AN INNOCENT man was tortured for hours and then murdered in cold blood. That's the only way to describe the execution of Troy Davis in Georgia last night.
For over two decades, Troy endured a nightmare at the hands of police, prosecutors and the court system at every level--from his arrest during a frenzied hunt to arrest a Black man for the murder of a white Savannah, Ga., police officer; to the travesty of a trial in which he was found guilty and sentenced to death; to the years he spent pleading for one judge after another to consider the evidence that proves he's innocent.
But the American system of injustice had a final sickening twist in store for Troy.
Shortly before his scheduled execution, the U.S. Supreme Court took up his lawyers' last-minute appeal for a stay of execution. The 7 p.m. deadline came and went, and Georgia officials announced they would delay the execution until the justices finished their review.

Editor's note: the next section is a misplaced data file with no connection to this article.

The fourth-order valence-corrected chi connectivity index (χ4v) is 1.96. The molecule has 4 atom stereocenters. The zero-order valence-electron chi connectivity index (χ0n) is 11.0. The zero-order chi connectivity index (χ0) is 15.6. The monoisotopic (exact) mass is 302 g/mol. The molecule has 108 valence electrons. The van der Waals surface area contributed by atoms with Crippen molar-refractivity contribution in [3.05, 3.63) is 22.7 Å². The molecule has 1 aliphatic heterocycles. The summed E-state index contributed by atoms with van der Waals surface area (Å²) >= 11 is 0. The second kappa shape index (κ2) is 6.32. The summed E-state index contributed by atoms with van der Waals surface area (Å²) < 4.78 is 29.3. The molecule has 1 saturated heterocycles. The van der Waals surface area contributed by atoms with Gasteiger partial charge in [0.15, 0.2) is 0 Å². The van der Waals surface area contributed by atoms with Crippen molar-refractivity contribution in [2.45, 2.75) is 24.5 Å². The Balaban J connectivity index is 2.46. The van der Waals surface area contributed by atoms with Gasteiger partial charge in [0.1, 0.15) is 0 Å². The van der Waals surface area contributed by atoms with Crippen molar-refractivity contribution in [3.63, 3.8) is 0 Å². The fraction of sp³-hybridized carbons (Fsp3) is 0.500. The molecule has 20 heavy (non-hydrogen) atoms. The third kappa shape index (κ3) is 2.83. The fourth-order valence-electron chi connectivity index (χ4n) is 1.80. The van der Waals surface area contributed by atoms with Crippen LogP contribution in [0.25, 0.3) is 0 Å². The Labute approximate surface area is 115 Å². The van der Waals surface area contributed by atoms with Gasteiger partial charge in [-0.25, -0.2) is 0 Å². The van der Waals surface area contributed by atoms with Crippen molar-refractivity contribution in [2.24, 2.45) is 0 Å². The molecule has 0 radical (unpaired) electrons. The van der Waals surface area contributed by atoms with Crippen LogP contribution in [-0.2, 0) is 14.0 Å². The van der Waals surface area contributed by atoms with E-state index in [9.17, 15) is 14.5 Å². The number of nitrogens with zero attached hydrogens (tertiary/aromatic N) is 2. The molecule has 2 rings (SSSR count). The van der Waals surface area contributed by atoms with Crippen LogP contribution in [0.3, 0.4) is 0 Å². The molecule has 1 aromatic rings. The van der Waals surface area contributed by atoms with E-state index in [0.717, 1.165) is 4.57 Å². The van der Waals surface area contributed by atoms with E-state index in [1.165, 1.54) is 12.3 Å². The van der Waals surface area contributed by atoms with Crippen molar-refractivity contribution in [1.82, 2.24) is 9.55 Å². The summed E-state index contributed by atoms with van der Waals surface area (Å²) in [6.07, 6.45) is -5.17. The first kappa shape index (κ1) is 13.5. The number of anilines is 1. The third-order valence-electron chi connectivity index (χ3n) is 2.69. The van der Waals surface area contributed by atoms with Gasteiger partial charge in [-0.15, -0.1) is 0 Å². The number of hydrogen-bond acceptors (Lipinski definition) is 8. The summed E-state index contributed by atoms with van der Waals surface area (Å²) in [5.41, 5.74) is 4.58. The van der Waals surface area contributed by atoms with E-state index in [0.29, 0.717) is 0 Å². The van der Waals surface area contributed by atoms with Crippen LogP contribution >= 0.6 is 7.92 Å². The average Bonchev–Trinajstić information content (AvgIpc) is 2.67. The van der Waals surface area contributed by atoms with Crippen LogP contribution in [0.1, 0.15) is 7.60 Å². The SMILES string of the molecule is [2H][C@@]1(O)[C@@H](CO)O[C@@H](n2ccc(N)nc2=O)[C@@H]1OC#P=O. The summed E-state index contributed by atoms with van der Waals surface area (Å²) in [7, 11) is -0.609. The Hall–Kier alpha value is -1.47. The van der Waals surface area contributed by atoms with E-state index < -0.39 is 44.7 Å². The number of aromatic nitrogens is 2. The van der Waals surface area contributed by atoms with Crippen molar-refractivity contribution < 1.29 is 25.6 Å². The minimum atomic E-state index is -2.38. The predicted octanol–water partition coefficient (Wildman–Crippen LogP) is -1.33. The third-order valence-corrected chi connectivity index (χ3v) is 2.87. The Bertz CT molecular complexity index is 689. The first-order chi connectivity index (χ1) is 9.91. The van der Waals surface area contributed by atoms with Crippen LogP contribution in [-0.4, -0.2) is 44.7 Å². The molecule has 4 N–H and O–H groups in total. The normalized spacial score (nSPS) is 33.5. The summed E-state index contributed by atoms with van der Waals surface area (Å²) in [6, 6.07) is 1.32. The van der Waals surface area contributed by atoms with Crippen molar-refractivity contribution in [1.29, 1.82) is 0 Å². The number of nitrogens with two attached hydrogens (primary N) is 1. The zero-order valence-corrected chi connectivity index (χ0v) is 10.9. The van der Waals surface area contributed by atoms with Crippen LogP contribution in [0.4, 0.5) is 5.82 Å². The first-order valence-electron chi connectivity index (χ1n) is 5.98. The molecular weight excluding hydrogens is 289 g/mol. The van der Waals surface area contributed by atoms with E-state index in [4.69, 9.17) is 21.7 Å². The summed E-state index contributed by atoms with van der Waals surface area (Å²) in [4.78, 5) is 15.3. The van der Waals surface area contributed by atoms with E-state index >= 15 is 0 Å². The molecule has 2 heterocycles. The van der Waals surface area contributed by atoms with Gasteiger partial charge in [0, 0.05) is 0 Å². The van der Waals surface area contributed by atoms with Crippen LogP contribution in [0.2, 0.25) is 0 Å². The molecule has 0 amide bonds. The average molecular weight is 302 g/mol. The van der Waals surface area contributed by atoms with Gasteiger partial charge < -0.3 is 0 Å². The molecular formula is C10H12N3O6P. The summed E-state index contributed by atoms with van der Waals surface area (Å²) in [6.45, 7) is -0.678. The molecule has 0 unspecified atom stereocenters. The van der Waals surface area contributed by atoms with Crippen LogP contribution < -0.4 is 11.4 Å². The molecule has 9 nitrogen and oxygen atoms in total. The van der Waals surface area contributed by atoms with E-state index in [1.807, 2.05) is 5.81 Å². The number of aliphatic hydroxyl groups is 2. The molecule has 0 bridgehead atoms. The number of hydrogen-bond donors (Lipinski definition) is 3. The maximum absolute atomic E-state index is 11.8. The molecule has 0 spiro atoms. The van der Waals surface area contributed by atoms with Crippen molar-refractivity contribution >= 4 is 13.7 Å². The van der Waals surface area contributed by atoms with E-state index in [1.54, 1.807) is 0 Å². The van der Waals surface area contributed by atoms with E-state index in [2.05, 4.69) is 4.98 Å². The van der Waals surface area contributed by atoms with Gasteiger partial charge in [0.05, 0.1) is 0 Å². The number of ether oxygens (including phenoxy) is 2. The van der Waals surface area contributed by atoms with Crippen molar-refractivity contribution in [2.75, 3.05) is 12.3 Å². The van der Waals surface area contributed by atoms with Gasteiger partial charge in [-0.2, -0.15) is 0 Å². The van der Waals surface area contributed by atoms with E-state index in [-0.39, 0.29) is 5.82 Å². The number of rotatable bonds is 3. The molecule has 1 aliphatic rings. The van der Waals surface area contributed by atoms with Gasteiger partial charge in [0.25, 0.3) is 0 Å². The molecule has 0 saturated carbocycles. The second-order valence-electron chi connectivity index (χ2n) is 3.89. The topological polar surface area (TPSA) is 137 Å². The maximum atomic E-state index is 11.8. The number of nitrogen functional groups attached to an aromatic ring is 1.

Troy's family and supporters--gathered outside the prison in Georgia, and at meetings, protests and vigils around the country--celebrated what seemed to be a reprieve, until it sank in that the delay was temporary, and could end at any moment with a decision from the high court. Thousands of people who desperately wanted Troy to live spent the next three hours in agony.
Then came the decision--a one-sentence order that the Supreme Court would not grant a stay.
The state of Georgia moved ahead with its murder quickly. It happened fast because, according to reports, Troy had remained strapped to the execution gurney the entire time.
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THROUGHOUT THE night, Troy's supporters kept up the fight, with hundreds of people holding vigil on the grounds of the Jackson prison that houses Georgia's death row, as police dressed in riot gear looked on and helicopters flew overhead.
In Washington, D.C., protesters marched from the White House, where they had gathered to call on Barack Obama to speak out, to the Supreme Court building--the spirited protest drew hundreds. Their vigil was matched around the U.S. and internationally--in France, Britain and Hong Kong, to name just a few countries.
Read the rest of the article at: http://socialistworker.org/2011/09/22/murdered-by-the-injustice-system